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FollowupID: 878011

Follow Up By: Batt's - Saturday, Feb 04, 2017 at 06:48

Saturday, Feb 04, 2017 at 06:48
I meant 60 odd yrs not 70

Not sure how you soften the ride on an empty ute by adding air assist bags that would make it slightly firmer as you are suppose to leave some air in them when not in use. Any way obviously your against them and will never be convinced they can be used safely on a leaf sprung vehicle without causing damage so I'll leave it there.
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FollowupID: 878014

Follow Up By: splits - Saturday, Feb 04, 2017 at 22:20

Saturday, Feb 04, 2017 at 22:20
" Not sure how you soften the ride on an empty ute by adding air assist bags that would make it slightly firmer as you are suppose to leave some air in them when not in use".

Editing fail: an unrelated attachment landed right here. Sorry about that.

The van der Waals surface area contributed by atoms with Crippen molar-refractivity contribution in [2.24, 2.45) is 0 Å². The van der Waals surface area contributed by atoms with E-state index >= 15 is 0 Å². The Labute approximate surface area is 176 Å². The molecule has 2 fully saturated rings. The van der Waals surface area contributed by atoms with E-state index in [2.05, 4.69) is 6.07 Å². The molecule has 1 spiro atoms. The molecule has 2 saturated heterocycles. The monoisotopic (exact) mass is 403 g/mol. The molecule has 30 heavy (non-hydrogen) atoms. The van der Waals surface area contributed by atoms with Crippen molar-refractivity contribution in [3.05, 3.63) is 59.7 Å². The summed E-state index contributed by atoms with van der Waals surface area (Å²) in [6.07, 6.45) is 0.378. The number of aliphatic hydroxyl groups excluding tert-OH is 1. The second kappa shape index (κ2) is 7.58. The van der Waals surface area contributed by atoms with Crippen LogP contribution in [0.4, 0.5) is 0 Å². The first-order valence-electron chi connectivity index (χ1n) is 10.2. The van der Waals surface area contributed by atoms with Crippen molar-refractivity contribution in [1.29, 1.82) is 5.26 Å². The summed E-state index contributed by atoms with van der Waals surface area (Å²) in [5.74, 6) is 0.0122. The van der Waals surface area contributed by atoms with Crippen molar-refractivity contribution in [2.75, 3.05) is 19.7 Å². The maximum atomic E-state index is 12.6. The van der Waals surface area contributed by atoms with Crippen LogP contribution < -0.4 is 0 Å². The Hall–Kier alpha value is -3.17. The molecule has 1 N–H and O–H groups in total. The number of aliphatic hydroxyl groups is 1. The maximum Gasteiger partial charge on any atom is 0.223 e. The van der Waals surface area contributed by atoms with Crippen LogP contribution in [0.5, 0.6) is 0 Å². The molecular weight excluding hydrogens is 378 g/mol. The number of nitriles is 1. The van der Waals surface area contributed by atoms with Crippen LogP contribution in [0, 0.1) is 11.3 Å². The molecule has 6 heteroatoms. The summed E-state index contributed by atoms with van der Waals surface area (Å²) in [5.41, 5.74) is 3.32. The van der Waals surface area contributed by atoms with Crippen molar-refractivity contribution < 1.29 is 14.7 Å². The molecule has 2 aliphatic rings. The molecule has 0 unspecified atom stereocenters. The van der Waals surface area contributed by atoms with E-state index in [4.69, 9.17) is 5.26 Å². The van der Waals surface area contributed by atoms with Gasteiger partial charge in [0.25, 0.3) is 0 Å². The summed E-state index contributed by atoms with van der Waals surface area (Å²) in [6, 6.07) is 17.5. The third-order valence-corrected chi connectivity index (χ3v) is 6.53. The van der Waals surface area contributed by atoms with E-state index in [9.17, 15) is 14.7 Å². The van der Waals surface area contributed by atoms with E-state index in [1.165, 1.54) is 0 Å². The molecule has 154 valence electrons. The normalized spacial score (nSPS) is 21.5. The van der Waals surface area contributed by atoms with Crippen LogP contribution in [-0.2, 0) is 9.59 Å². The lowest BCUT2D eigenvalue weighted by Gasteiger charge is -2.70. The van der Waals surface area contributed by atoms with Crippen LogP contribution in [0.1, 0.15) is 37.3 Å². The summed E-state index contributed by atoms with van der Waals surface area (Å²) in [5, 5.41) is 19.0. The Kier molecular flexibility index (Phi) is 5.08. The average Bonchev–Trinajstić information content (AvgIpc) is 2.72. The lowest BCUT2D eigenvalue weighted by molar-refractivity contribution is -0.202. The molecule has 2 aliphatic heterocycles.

Contact him and ask him to explain how.

http://caravanandmotorhomebooks.com/collyn-rivers/
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FollowupID: 878036

Reply By: The Bantam - Monday, Feb 06, 2017 at 00:50

Monday, Feb 06, 2017 at 00:50
Remember all towing ratings are for " smooth improved surfaces".

Offroading a 3 tonne van behind any passenger vehicle or passenger derived commercial is simply rediculous. ..... particularly if it is a rear hitched pig trailer.

cheers
AnswerID: 608315

Reply By: Member - Teago - Saturday, Feb 11, 2017 at 16:11

Saturday, Feb 11, 2017 at 16:11
I have a very similar weight / rig and have the Ranger as you have
I put Air Boss bags in and threw them away . I am towing with stock standard suspension and go where you wish to go with out a problem . Forget an uplift that will not help your towing or for that matter anything else .
If anything and extra leaf in the spring . That is only if your vehicle sinks down
I have an Engel in the back as well as a swag of tools and water Rgds Teago
AnswerID: 608477